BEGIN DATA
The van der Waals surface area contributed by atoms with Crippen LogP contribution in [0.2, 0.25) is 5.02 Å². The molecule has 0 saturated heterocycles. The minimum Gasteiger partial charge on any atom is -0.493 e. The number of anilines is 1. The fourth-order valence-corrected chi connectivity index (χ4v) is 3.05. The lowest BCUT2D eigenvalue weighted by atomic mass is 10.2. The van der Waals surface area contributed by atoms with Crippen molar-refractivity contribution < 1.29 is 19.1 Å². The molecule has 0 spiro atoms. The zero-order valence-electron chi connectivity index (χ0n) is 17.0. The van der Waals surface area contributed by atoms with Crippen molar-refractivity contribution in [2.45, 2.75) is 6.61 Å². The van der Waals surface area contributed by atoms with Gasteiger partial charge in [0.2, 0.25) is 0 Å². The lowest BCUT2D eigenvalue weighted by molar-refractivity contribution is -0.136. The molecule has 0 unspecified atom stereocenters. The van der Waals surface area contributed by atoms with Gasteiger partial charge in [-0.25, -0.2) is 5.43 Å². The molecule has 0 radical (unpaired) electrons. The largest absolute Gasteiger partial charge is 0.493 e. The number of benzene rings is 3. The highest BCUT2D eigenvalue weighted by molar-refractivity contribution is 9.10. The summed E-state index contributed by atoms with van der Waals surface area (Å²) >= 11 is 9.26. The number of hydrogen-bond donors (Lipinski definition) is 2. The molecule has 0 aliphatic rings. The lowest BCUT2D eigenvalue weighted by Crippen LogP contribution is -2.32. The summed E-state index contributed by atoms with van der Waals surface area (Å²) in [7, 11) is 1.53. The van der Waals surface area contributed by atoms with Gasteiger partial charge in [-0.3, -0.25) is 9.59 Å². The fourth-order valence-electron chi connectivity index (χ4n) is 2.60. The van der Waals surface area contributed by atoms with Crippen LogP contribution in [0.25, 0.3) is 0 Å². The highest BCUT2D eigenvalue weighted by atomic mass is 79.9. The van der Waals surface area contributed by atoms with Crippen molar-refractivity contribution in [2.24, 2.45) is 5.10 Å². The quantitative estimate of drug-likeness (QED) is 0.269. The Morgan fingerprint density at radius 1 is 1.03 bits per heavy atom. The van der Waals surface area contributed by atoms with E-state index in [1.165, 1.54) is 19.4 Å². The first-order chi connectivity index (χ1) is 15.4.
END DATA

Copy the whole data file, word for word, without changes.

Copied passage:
The van der Waals surface area contributed by atoms with Crippen LogP contribution in [0.2, 0.25) is 5.02 Å². The molecule has 0 saturated heterocycles. The minimum Gasteiger partial charge on any atom is -0.493 e. The number of anilines is 1. The fourth-order valence-corrected chi connectivity index (χ4v) is 3.05. The lowest BCUT2D eigenvalue weighted by atomic mass is 10.2. The van der Waals surface area contributed by atoms with Crippen molar-refractivity contribution < 1.29 is 19.1 Å². The molecule has 0 spiro atoms. The zero-order valence-electron chi connectivity index (χ0n) is 17.0. The van der Waals surface area contributed by atoms with Crippen molar-refractivity contribution in [2.45, 2.75) is 6.61 Å². The van der Waals surface area contributed by atoms with Gasteiger partial charge in [0.2, 0.25) is 0 Å². The lowest BCUT2D eigenvalue weighted by molar-refractivity contribution is -0.136. The molecule has 0 unspecified atom stereocenters. The van der Waals surface area contributed by atoms with Gasteiger partial charge in [-0.25, -0.2) is 5.43 Å². The molecule has 0 radical (unpaired) electrons. The largest absolute Gasteiger partial charge is 0.493 e. The number of benzene rings is 3. The highest BCUT2D eigenvalue weighted by molar-refractivity contribution is 9.10. The summed E-state index contributed by atoms with van der Waals surface area (Å²) >= 11 is 9.26. The number of hydrogen-bond donors (Lipinski definition) is 2. The molecule has 0 aliphatic rings. The lowest BCUT2D eigenvalue weighted by Crippen LogP contribution is -2.32. The summed E-state index contributed by atoms with van der Waals surface area (Å²) in [7, 11) is 1.53. The van der Waals surface area contributed by atoms with Gasteiger partial charge in [-0.3, -0.25) is 9.59 Å². The fourth-order valence-electron chi connectivity index (χ4n) is 2.60. The van der Waals surface area contributed by atoms with Crippen LogP contribution in [0.25, 0.3) is 0 Å². The highest BCUT2D eigenvalue weighted by atomic mass is 79.9. The van der Waals surface area contributed by atoms with Crippen molar-refractivity contribution in [2.24, 2.45) is 5.10 Å². The quantitative estimate of drug-likeness (QED) is 0.269. The Morgan fingerprint density at radius 1 is 1.03 bits per heavy atom. The van der Waals surface area contributed by atoms with E-state index in [1.165, 1.54) is 19.4 Å². The first-order chi connectivity index (χ1) is 15.4.